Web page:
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Twice invisible: Accounting for internally displaced children

Internal Displacement Monitoring Centre, (2019)

Internally displaced children are twice invisible in global and national data. First, because internally displaced people (IDPs) of all ages are often unaccounted for. Second, because age-disaggregation of any kind of data is limited, and even more so for IDPs. Planning adequate responses to meet the needs of internally displaced children, however, requires having at least a sense of how many there are and where they are. This report presents the first estimates of the number of children living in internal displacement triggered by conflict and violence at the global, regional and national levels.

Situation of human rights in Yemen, including violations and abuses since September 2014

United Nations High Commissioner for Human Rights , (2019)

Five years into a conflict that has left 80% of Yemen’s population in need of humanitarian aid, the UN has issued a broad and scathing report detailing violations of international human rights and humanitarian law by all sides in the conflict. A year of investigations by the Group of International and Regional Eminent Experts on Yemen found a disturbing pattern of violations ranging from arbitrary detention to sexual violence to child recruitment—and “a pervasive lack of accountability” for these violations.

UNHCR Operational Update Yemen 19 July 2019

UN High Commissioner for Refugees UNHCR, (2019)

The Camp Coordination and Camp Management (CCCM) Cluster in Yemen, led by UNHCR, is responsible for providing consistent oversight and up-to-standard service delivery at all sites hosting internally displaced persons (IDPs). It is estimated that more than 30 per cent of the displaced population in Yemen—some 1.2 million IDPs—are living in various settlements, although to date only 1,345 IDP hosting sites (some 440,000 IDPs or 65,583 households) have been identified. Assessments are ongoing to locate the rest and to provide coordinated and standardized services to all IDPs at hosting sites.

Assessing the impact of War

UN Development Programme, (2019)

Yemen has already lost 2 decades of Human Development The study warns of exponentially growing impacts of conflict on human development. It projects that if the war ends in 2022, development gains will have been set back by 26 years — almost a generation. If it continues through 2030, that setback will increase to four decades. Large File 35 MB!!!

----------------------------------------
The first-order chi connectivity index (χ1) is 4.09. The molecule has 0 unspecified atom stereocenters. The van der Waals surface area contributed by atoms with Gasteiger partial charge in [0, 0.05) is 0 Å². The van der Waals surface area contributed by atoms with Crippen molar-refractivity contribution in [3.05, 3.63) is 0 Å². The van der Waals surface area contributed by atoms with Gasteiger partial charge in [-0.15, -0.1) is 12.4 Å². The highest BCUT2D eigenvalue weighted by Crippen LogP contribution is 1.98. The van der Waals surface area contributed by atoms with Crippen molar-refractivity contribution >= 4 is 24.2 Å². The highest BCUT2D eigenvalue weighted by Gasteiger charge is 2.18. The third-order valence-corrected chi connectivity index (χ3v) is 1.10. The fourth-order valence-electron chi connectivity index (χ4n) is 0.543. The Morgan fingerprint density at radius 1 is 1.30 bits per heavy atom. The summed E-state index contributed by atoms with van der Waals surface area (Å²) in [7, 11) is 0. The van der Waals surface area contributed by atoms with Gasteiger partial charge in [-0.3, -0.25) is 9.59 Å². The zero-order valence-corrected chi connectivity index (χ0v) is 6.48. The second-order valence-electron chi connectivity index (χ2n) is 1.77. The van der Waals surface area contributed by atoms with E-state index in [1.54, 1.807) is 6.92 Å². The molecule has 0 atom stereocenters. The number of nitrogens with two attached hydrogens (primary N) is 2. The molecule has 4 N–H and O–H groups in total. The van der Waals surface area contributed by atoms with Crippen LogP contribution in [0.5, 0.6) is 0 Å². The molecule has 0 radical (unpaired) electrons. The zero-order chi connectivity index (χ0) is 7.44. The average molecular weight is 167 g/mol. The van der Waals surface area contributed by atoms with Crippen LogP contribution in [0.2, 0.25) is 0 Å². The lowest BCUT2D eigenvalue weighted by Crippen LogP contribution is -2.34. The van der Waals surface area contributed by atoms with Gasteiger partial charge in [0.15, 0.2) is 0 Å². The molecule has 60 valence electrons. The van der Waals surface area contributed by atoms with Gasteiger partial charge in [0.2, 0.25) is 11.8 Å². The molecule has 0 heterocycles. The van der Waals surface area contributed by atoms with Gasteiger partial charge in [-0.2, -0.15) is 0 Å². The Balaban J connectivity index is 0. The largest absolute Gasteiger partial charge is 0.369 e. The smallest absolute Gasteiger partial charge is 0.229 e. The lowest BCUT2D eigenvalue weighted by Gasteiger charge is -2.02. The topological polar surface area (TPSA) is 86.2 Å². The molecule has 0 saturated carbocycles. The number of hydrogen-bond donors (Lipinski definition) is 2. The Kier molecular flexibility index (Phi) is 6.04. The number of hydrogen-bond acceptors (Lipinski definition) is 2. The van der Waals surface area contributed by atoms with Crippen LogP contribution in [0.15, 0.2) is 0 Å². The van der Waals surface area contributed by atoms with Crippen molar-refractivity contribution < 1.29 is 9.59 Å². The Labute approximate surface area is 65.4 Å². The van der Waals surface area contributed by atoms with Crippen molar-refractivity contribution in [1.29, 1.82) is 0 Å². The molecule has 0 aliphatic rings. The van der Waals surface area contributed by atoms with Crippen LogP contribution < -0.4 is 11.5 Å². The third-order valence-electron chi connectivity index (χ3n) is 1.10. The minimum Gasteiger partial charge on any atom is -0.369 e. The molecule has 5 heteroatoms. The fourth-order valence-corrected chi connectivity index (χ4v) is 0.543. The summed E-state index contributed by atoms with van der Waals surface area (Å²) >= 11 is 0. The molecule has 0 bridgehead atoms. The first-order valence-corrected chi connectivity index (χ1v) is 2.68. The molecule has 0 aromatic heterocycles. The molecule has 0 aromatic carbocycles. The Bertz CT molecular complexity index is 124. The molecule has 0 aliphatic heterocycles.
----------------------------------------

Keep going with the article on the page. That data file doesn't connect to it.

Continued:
Directives pour l’intégration d’interventions ciblant la violence basée sur le genre dans l’action humanitaire

Inter-Agency Standing Committee IASC, Global Protection Cluster, (2015)

Réduction des risques, promotion de la résilience et aide au relèvement

UNFPA Humanitarian Response in Yemen - 2019

United Nations Population Fund UNFPA, (2019)

An estimated six million women and girls of childbearing age (15 to 49 years) are in need of support. Rising food shortages have left more than one million pregnant and lactating women malnourished, who risk giving birth to newborns with severe stunted growth. In addition, an estimated 114,000 women are likely to develop childbirth complications.

2019 Yemen Humanitarian Response Plan (January-December 2019)

UN Office for the Coordination of Humanitarian Affairs (OCHA), (2019)

THE HUMANITARIAN RESPONSE PLAN AT A GLANCE STRATEGIC OBJECTIVE 1: Helping millions of destitute Yemenis overcome hunger STRATEGIC OBJECTIVE 2: Reducing outbreaks of cholera and infectious diseases STRATEGIC OBJECTIVE 3: Promoting the dignity of displaced families living in emergency and IDP settlements STRATEGIC OBJECTIVE 4: Reducing the risk of displacement and violence against civilians and facilitating the recovery of people traumatized by the conflict STRATEGIC OBJECTIVE 5: Preserving the capacity of public sector institutions to deliver life-saving basic services

Yemen: 2019 Humanitarian Needs Overview

UN Office for the Coordination of Humanitarian Affairs, UN Country Team in Yemen, (2019)

The humanitarian crisis in Yemen remains the worst in the world. Nearly four years of conflict and severe economic decline are driving the country to the brink of famine and exacerbating needs in all sectors. An estimated 80 per cent of the population – 24 million people – require some form of humanitarian or protection assistance, including 14.3 million who are in acute need. Severity of needs is deepening, with the number of people in acute need a staggering 27 per cent higher than last year. Two-thirds of all districts in the country are already pre-famine, and one-third face a convergence of multiple acute vulnerabilities

Protection, Participation and Potential: Women and Girls in Yemen’s War

International Rescue Committee, (2019)

Women and girls are paying the price of the war in Yemen – Humanitarian actors must increase the priority given to women and girls’ needs, with specific attention to GBV prevention and response, and reproductive health services

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